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Pixar’s ’22 vs. Earth’: Rebellions Have Never Been So Cute

Fresh off Soul’s double Oscar-winning performance, the studio, along with Tina Fey and a gang of five heck-raisers, returns to the enchanting and mystical world of the Great Before, in a brand new short directed by Kevin Nolting.

With Sunday night’s two Oscars still warm to the touch, Disney and Pixar return to the enchanting and utterly charming world of The Great Before in a brand-new animated short, 22 vs. Earth, set to debut April 29 on Disney+.

Set before the events of Pete Docter, Kemp Powers, and Dana Murray’s recently anointed Best Animated Feature Film of 2020, the new short stars 22, voiced once again by multiple Emmy Award-winning writer, producer, and actor Tina Fey, who defies the rules of The Great Before and refuses to go to Earth, enlisting a gang of five other new souls in her attempt at rebellion. However, as her cohorts' activities lead to unexpected results, 22’s subversive plot may actually lead to a surprising revelation about the meaning of life.

22 vs. Earth is helmed by first-time director and Pixar veteran Kevin Nolting, one of the studio’s lead editors. Among his numerous credits, he’s worked alongside Peter Docter for 15 years, serving as editor on Up, Inside Out, and Soul. Lourdes Alba serves as the short’s producer.

For the short, coming together during the final stage of Soul’s production, Nolting was able to put together a production team by snagging artists as they were about to finish their work. “We grabbed people who worked on the feature before they ran off on vacation or started on another movie,” he says. “They still knew the world, and the tools, they’d been working with.”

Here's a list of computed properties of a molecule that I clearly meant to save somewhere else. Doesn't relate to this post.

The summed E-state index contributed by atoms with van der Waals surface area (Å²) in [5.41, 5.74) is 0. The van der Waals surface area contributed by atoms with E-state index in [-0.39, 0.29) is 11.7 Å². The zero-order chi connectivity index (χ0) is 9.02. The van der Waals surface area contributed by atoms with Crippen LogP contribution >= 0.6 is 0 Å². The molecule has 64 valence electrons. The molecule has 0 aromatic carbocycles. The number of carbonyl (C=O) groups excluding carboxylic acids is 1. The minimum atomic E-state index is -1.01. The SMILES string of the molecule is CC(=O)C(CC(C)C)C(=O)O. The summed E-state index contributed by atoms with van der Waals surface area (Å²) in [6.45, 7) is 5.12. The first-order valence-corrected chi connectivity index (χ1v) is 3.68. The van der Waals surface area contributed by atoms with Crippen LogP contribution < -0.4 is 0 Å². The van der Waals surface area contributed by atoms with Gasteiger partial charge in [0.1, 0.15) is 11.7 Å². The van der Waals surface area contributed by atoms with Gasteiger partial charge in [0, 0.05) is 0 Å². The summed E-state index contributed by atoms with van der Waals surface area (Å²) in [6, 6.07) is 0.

“Everybody said they were happy [to move onto the short],” he adds. “It's a long haul for some of us [on a feature], but many graciously said OK. Let’s just say that if they were unhappy about it, then they never showed it.”

According to Nolting, many, but not all, of the studio’s film productions have traditionally done a short at the end of production that would become part of the extras on the upcoming DVD. “Now that we're sort of out of the DVD world and into the Disney+ world, it was in that sort of context that this one came about,” he says. “Towards the end of Soul, conversations started happening about making that kind of short. In this case we had a couple of good ideas.”

Originally scheduled for theatrical release last June, then November, Soul ultimately came out this past Christmas on Disney+. For a feature-related short like 22 vs Earth, conversations would normally begin in earnest around six months prior to the film’s completion. “I got attached to the short around February 2020, and at that point, it was actually a different movie,” Nolting shares. “Then we got the idea to do the 22 movie. Josh [Cooley] wrote it and Rejean Bourdages boarded it. That happened fairly quickly once the decision was made, because we had to get going because departments were starting to wrap.”